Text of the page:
In July-August, 2007 the political developments in Goa resulted in the then State Government losing its majority. Eventually the State was placed under President’s Rule. Manohar Parrikar who was the Leader of the Opposition then, sought copies of the Governor’s report(s) sent to the President of India under Article 356 of the Constitution. In September 2007, he is said to have filed a formal request for information under The Right to Information Act, 2005 (RTI Act) with the Raj Bhavan. The Public Information Officer (PIO) of Goa Raj Bhavan rejected the request claiming that the Governor was not a public authority under the RTI Act and was therefore exempted from its coverage.
Eventually, the matter escalated to the Goa State Information Commission (SIC) which ruled in favour of disclosure of the Governor’s reports. The Raj Bhavan challenged the SIC’s decision before the Panjim Bench of the Bombay High Court. The single-judge Bench upheld the decision. That order was also challenged by the Raj Bhavan before the Division Bench (DB) of the Bombay High Court. The DB also ruled in favour of disclosure detailing why there must be transparency in relation to such reports. It rejected the contention of the Governor’s Secretariat that his position was akin to that of the King of the United Kingdom – answerable to none, being a sovereign authority. At all these levels, the RTI applicant who is currently the Defence Minister was defended by his lawyers who argued in favour of transparency and disclosure of the Article 356 report(s) of the Governor.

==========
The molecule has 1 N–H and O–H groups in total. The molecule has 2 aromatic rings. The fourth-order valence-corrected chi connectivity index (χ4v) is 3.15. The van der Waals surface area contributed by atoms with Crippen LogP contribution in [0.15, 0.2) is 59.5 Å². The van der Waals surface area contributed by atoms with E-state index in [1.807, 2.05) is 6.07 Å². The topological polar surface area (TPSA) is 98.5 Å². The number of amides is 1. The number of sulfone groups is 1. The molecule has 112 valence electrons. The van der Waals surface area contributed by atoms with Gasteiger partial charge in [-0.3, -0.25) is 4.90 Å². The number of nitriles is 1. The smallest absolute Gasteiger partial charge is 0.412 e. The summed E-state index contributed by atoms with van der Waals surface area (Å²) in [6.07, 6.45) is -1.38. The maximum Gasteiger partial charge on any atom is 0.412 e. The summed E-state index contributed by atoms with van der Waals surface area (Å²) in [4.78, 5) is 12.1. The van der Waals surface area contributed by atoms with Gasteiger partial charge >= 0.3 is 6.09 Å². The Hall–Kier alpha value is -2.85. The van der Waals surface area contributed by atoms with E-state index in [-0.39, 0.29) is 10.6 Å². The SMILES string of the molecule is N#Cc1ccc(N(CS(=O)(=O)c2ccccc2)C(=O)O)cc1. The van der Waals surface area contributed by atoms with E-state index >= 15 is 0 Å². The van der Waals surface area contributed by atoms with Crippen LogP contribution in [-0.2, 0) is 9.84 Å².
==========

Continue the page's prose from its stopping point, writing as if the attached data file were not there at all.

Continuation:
Finally in 2012, the Goa Raj Bhavan challenged the DB judgement before the Supreme Court of India making similar claims against disclosure. The matter was initially heard by a Bench headed by Justice Dalveer Bhandari. After he moved on to the International Court of Justice, there has been no effective hearing in this case. It has become a case of “tareeq pe tareeq” a la Sunny Deol in that popular Bollywood film, “Damini”.